This article is very much by way of an introduction to infrared camera options. No doubt subsequent articles will go into greater detail. Essentially, this is a heads-up on what you can do if you are interested in Digital Infrared photography, but don’t know where to start.
The first thing to know is that most digital cameras have an infrared blocker built in to ensure that no infrared light gets to the sensor. So you have to deal with that first.
Basically, you have three options:
1. Buy a special filter for your existing digital camera and expect very long exposure times
2. Buy an almost antique digital camera which has poor infrared screening AND a special filter and expect long exposure times (from 1/60th down to 1 second)
3. Have your camera converted to remove the infrared blocker. You may either have this replaced with an infrared filter (to block out normal light) OR buy a seperate filter as above. Option 3 has the advantage of providing significantly faster shutter speeds.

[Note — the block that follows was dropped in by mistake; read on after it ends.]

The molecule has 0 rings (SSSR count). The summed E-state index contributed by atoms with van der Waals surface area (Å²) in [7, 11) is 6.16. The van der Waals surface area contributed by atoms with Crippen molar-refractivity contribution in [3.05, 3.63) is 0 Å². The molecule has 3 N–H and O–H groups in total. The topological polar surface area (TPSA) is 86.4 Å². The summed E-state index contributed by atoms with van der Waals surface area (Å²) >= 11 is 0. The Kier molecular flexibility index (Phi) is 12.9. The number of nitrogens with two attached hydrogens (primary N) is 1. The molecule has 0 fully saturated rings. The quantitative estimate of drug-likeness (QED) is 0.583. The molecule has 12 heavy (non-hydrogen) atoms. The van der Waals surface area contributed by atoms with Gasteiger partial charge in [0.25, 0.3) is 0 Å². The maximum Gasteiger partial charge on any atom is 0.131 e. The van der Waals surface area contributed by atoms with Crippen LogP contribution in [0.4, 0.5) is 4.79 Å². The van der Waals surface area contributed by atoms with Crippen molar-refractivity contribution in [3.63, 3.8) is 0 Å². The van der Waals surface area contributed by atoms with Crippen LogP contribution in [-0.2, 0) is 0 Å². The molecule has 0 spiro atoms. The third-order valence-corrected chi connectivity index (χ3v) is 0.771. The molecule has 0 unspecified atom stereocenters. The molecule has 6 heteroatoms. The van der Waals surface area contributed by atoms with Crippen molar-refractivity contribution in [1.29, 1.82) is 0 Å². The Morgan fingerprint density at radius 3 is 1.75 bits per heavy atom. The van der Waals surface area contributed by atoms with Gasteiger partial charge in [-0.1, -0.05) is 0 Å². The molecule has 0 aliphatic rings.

Some modern digital cameras may not have this infrared blocker but I am not aware of any particular makes or models at this time.
I will attempt to discuss these three options (and any others that come up) in seperate writings. Suffice to say:
The first option is the cheapest and probably costs about US$30 but exposure times can be prohibitive – e.g. 30seconds.
The second option usually gives you limited resolution and the equiptment may have or may develop faults due to it’s age. But the Nikon Coolpix 950 is a good example of such a camera. 2mp but producing some nice IR unmodified but using a Hoya R72 filter.
The third option will cost about US$250 and not all cameras can be modified. I use a Canon Powershot S80 which does a great job (though it does not support RAW). Having a camera modified will give you the largest amount of flexibility.
So that’s your introduction to Digital Infrared camera options.